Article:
2 Sam 15.1-37 now tells us the story of how Absalom will plot against the king and undermines him. As we have said before, he will be a picture of the False Messiah. Absalom provided for himself a chariot and horses, and fifty men as runners before him. He may have gotten these from his grandfather Talmai, the king of Geshur (east of the Jordan). Absalom’s name means “father of peace (Avshalom) but he really isn’t, his heart is cold (Matt 24.5).
Absalom would rise early (shows diligence) and stand beside the way to the gate of the king’s palace and when any person had a suit to bring before the king, Absalom would call to them and say, “From what city are you?” And he would say, “Your servant is from one of the tribes of Israel” showing he was not from a city of another nation. Then Absalom would say to him, “See, your claims are good and right, but no one listens to you on the part of the king.” He would also say, “Oh that one would appoint me judge in the land, then every man who has a suit or cause could come to me, and I would give him justice.” He is trying to take the kingdom by seduction.
And it happened when a man came near to prostrate himself before him, he would put out his hand and take hold of him and kiss him. He is also trying to delude them. This is the way Absalom dealt with all Israel who would come to the king for judgment; so Absalom stole away the hearts of the men of Israel, by flattery. The majority of Israel was swayed then, and majority will be swayed in the future by the flattery of the False Messiah (Dan 11.32). He will also question the judgments of the king in the Torah, and he is called “lawless” which means “Torah-less.” The False Messiah will tell the people what they want to hear, like Absalom, saying “you are free from the law” or “you are not under the law.”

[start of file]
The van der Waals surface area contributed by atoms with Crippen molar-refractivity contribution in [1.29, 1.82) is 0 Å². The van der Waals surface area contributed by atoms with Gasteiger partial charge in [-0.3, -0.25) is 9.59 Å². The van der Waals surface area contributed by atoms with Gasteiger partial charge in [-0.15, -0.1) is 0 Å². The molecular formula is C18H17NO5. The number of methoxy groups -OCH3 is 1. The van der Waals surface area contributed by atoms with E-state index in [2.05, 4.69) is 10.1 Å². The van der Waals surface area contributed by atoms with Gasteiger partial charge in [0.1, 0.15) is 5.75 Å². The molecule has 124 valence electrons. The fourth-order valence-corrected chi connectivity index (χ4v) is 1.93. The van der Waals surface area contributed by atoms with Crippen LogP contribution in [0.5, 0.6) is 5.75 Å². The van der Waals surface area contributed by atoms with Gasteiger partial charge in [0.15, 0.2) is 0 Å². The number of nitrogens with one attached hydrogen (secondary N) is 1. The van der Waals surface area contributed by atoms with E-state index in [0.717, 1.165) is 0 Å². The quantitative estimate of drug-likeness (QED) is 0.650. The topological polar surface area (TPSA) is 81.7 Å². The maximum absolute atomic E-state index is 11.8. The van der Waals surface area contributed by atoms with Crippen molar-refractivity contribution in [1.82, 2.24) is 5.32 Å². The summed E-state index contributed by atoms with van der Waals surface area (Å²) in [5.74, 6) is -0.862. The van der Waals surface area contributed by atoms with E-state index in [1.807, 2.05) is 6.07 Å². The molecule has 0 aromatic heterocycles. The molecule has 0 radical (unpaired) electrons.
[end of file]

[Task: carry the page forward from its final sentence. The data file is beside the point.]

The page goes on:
Now it came about that Absalom asked his father for permission to go to Hebron to fulfill a vow. He made the vow in Geshur to serve the Lord if he brought him back to Jerusalem. He was given permission and went to Hebron. But Absalom sent spies throughout the land saying, “As soon as you hear the sound of the trumpet, then you say, ‘Absalom reigns in Hebron.'” He took two hundred men with him to Hebron and they did not know what was happening. But the people would see him and think they backed Absalom. It will be the same thing with the leaders who appoint the False Messiah in Rev 17.12-13.
Then Absalom sent for Ahitophel the Gilonite, David’s counselor, from his city in Giloh (“exile”). The conspiracy is strong and the people increased continually with Absalom. Now, the story of Ahitophel is an important one and it is a study about the roots of bitterness and what can happen to a person who is bitter. So, we are going to take a look at this concept and it will cover 2 Sam 11.1 to 2 Sam 17.23.